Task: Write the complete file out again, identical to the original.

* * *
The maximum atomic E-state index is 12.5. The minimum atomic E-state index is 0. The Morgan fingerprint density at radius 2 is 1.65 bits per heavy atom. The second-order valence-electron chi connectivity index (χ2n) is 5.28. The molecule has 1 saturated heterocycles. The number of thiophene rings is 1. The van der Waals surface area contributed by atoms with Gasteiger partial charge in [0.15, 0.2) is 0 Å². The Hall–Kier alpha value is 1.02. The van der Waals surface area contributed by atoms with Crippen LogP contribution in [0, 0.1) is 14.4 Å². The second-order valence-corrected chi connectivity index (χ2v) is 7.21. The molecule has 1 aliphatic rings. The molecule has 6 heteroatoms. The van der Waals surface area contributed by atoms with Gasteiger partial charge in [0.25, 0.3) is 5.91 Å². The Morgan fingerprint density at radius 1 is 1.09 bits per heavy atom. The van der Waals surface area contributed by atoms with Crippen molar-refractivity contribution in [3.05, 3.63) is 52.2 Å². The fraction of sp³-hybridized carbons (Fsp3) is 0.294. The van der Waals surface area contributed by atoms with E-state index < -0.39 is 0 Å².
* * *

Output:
The maximum atomic E-state index is 12.5. The minimum atomic E-state index is 0. The Morgan fingerprint density at radius 2 is 1.65 bits per heavy atom. The second-order valence-electron chi connectivity index (χ2n) is 5.28. The molecule has 1 saturated heterocycles. The number of thiophene rings is 1. The van der Waals surface area contributed by atoms with Gasteiger partial charge in [0.15, 0.2) is 0 Å². The Hall–Kier alpha value is 1.02. The van der Waals surface area contributed by atoms with Crippen LogP contribution in [0, 0.1) is 14.4 Å². The second-order valence-corrected chi connectivity index (χ2v) is 7.21. The molecule has 1 aliphatic rings. The molecule has 6 heteroatoms. The van der Waals surface area contributed by atoms with Gasteiger partial charge in [0.25, 0.3) is 5.91 Å². The Morgan fingerprint density at radius 1 is 1.09 bits per heavy atom. The van der Waals surface area contributed by atoms with Crippen molar-refractivity contribution in [3.05, 3.63) is 52.2 Å². The fraction of sp³-hybridized carbons (Fsp3) is 0.294. The van der Waals surface area contributed by atoms with E-state index < -0.39 is 0 Å².